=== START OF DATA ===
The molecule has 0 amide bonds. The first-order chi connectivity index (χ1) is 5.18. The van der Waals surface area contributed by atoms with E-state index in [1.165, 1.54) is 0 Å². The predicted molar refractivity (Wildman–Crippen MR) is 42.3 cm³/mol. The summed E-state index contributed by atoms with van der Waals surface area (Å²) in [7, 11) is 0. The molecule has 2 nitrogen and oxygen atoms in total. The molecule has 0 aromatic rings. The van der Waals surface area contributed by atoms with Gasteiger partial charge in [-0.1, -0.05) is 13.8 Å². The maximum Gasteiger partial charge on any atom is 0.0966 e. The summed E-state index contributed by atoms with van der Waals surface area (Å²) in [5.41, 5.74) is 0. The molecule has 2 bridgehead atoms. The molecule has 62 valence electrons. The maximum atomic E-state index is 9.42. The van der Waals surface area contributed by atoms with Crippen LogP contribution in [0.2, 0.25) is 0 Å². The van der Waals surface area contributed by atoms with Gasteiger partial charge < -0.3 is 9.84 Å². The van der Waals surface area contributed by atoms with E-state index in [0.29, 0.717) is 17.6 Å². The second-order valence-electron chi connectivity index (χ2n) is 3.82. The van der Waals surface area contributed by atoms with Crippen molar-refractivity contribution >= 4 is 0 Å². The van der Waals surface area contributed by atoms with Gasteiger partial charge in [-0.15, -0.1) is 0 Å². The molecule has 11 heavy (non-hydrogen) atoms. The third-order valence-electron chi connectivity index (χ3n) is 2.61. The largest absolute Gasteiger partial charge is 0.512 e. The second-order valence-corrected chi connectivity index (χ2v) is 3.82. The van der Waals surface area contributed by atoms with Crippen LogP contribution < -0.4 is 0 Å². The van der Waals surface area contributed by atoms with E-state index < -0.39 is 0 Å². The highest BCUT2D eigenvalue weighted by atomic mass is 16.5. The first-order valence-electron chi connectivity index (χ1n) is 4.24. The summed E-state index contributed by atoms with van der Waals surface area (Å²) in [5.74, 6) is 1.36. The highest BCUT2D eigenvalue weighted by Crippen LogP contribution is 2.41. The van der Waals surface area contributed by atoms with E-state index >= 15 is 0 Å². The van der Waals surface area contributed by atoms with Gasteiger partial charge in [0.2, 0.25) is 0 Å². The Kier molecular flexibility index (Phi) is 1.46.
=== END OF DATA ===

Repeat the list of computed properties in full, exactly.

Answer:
The molecule has 0 amide bonds. The first-order chi connectivity index (χ1) is 5.18. The van der Waals surface area contributed by atoms with E-state index in [1.165, 1.54) is 0 Å². The predicted molar refractivity (Wildman–Crippen MR) is 42.3 cm³/mol. The summed E-state index contributed by atoms with van der Waals surface area (Å²) in [7, 11) is 0. The molecule has 2 nitrogen and oxygen atoms in total. The molecule has 0 aromatic rings. The van der Waals surface area contributed by atoms with Gasteiger partial charge in [-0.1, -0.05) is 13.8 Å². The maximum Gasteiger partial charge on any atom is 0.0966 e. The summed E-state index contributed by atoms with van der Waals surface area (Å²) in [5.41, 5.74) is 0. The molecule has 2 bridgehead atoms. The molecule has 62 valence electrons. The maximum atomic E-state index is 9.42. The van der Waals surface area contributed by atoms with Crippen LogP contribution in [0.2, 0.25) is 0 Å². The van der Waals surface area contributed by atoms with Gasteiger partial charge < -0.3 is 9.84 Å². The van der Waals surface area contributed by atoms with E-state index in [0.29, 0.717) is 17.6 Å². The second-order valence-electron chi connectivity index (χ2n) is 3.82. The van der Waals surface area contributed by atoms with Crippen molar-refractivity contribution >= 4 is 0 Å². The van der Waals surface area contributed by atoms with Gasteiger partial charge in [-0.15, -0.1) is 0 Å². The molecule has 11 heavy (non-hydrogen) atoms. The third-order valence-electron chi connectivity index (χ3n) is 2.61. The largest absolute Gasteiger partial charge is 0.512 e. The second-order valence-corrected chi connectivity index (χ2v) is 3.82. The van der Waals surface area contributed by atoms with Crippen LogP contribution < -0.4 is 0 Å². The van der Waals surface area contributed by atoms with E-state index < -0.39 is 0 Å². The highest BCUT2D eigenvalue weighted by atomic mass is 16.5. The first-order valence-electron chi connectivity index (χ1n) is 4.24. The summed E-state index contributed by atoms with van der Waals surface area (Å²) in [5.74, 6) is 1.36. The highest BCUT2D eigenvalue weighted by Crippen LogP contribution is 2.41. The van der Waals surface area contributed by atoms with E-state index >= 15 is 0 Å². The van der Waals surface area contributed by atoms with Gasteiger partial charge in [0.2, 0.25) is 0 Å². The Kier molecular flexibility index (Phi) is 1.46.